Early Church Fathers on The Eucharist, Communion Supper | promovare-site.info
Rather, it's something like an early Church catechism: outlining just the basics of Church practice. Chapter 9 is on the Eucharist, and after. Quotations on the Eucharist by the early church fathers. Let no one who has a quarrel with his neighbor join you until he is reconciled by the Lord: "In .. When invited to an ordinary marriage, with a miracle He performed that glorious deed. I searched the indices for "Eucharist" in many volume sets on Early Christian writings, and I However, no one quarreling with his brother may join your meeting until they are .. It is known that he was one of the Fathers of the Syrian Church.
Christ's passover includes not only his passion and death, but also his resurrection. This is recalled by the assembly's acclamation following the consecration: The Eucharistic Sacrifice makes present not only the mystery of the Saviour's passion and death, but also the mystery of the resurrection which crowned his sacrifice. Saint Ambrose reminded the newly-initiated that the Eucharist applies the event of the resurrection to their lives: Before this mystery of love, human reason fully experiences its limitations.
One understands how, down the centuries, this truth has stimulated theology to strive to understand it ever more deeply. There remains the boundary indicated by Paul VI: The saving efficacy of the sacrifice is fully realized when the Lord's body and blood are received in communion.
We are reminded of his words: Jesus himself reassures us that this union, which he compares to that of the life of the Trinity, is truly realized. The Eucharist is a true banquet, in which Christ offers himself as our nourishment.
The Early Church Fathers and the Eucharist
When for the first time Jesus spoke of this food, his listeners were astonished and bewildered, which forced the Master to emphasize the objective truth of his words: This is no metaphorical food: Through our communion in his body and blood, Christ also grants us his Spirit. He who eats it with faith, eats Fire and Spirit Take and eat this, all of you, and eat with it the Holy Spirit. The acclamation of the assembly following the consecration appropriately ends by expressing the eschatological thrust which marks the celebration of the Eucharist cf.
The Eucharist is a straining towards the goal, a foretaste of the fullness of joy promised by Christ cf. For in the Eucharist we also receive the pledge of our bodily resurrection at the end of the world: This pledge of the future resurrection comes from the fact that the flesh of the Son of Man, given as food, is his body in its glorious state after the resurrection.
The eschatological tension kindled by the Eucharist expresses and reinforces our communion with the Church in heaven. It is not by chance that the Eastern Anaphoras and the Latin Eucharistic Prayers honour Mary, the ever-Virgin Mother of Jesus Christ our Lord and God, the angels, the holy apostles, the glorious martyrs and all the saints. This is an aspect of the Eucharist which merits greater attention: The Eucharist is truly a glimpse of heaven appearing on earth.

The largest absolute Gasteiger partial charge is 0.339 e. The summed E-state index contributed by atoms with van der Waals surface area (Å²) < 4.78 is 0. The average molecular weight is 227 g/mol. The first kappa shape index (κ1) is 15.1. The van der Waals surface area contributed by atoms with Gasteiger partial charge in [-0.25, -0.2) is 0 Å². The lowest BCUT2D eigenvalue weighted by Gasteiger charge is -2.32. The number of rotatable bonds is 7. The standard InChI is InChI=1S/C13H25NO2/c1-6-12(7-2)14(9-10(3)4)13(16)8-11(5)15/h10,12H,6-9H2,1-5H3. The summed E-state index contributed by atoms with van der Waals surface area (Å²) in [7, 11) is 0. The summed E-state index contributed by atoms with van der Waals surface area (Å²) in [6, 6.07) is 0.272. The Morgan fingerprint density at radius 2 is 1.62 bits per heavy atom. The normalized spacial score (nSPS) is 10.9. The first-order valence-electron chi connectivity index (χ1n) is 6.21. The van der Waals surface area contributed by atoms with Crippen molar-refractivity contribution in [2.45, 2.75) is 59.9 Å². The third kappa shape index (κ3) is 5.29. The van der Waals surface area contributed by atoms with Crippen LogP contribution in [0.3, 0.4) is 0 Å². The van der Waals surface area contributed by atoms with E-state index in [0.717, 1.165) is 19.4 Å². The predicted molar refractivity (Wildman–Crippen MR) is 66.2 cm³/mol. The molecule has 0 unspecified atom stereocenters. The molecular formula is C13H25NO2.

It is a glorious ray of the heavenly Jerusalem which pierces the clouds of our history and lights up our journey. A significant consequence of the eschatological tension inherent in the Eucharist is also the fact that it spurs us on our journey through history and plants a seed of living hope in our daily commitment to the work before us.
Very Early Church Fathers on the Eucharist – Shameless Popery
Theirs is the task of contributing with the light of the Gospel to the building of a more human world, a world fully in harmony with God's plan. Many problems darken the horizon of our time. We need but think of the urgent need to work for peace, to base relationships between peoples on solid premises of justice and solidarity, and to defend human life from conception to its natural end.
It is in this world that Christian hope must shine forth! For this reason too, the Lord wished to remain with us in the Eucharist, making his presence in meal and sacrifice the promise of a humanity renewed by his love.
It is this fruit of a transfigured existence and a commitment to transforming the world in accordance with the Gospel which splendidly illustrates the eschatological tension inherent in the celebration of the Eucharist and in the Christian life as a whole: The Second Vatican Council teaches that the celebration of the Eucharist is at the centre of the process of the Church's growth. At the same time in the sacrament of the Eucharistic bread, the unity of the faithful, who form one body in Christ cf.
By analogy with the Covenant of Mount Sinai, sealed by sacrifice and the sprinkling of blood, 38 the actions and words of Jesus at the Last Supper laid the foundations of the new messianic community, the People of the New Covenant.
The Apostles, by accepting in the Upper Room Jesus' invitation: From that time forward, until the end of the age, the Church is built up through sacramental communion with the Son of God who was sacrificed for our sake: Incorporation into Christ, which is brought about by Baptism, is constantly renewed and consolidated by sharing in the Eucharistic Sacrifice, especially by that full sharing which takes place in sacramental communion.
We can say not only that each of us receives Christ, but also that Christ receives each of us. He enters into friendship with us: Indeed, it is because of him that we have life: From the perpetuation of the sacrifice of the Cross and her communion with the body and blood of Christ in the Eucharist, the Church draws the spiritual power needed to carry out her mission.
The Eucharist thus appears as both the source and the summit of all evangelization, since its goal is the communion of mankind with Christ and in him with the Father and the Holy Spirit. Eucharistic communion also confirms the Church in her unity as the body of Christ.
Saint Paul refers to this unifying power of participation in the banquet of the Eucharist when he writes to the Corinthians: Saint John Chrysostom's commentary on these words is profound and perceptive: It is the body of Christ. And what do those who receive it become? The Body of Christ — not many bodies but one body. The Eucharist reinforces the incorporation into Christ which took place in Baptism though the gift of the Spirit cf.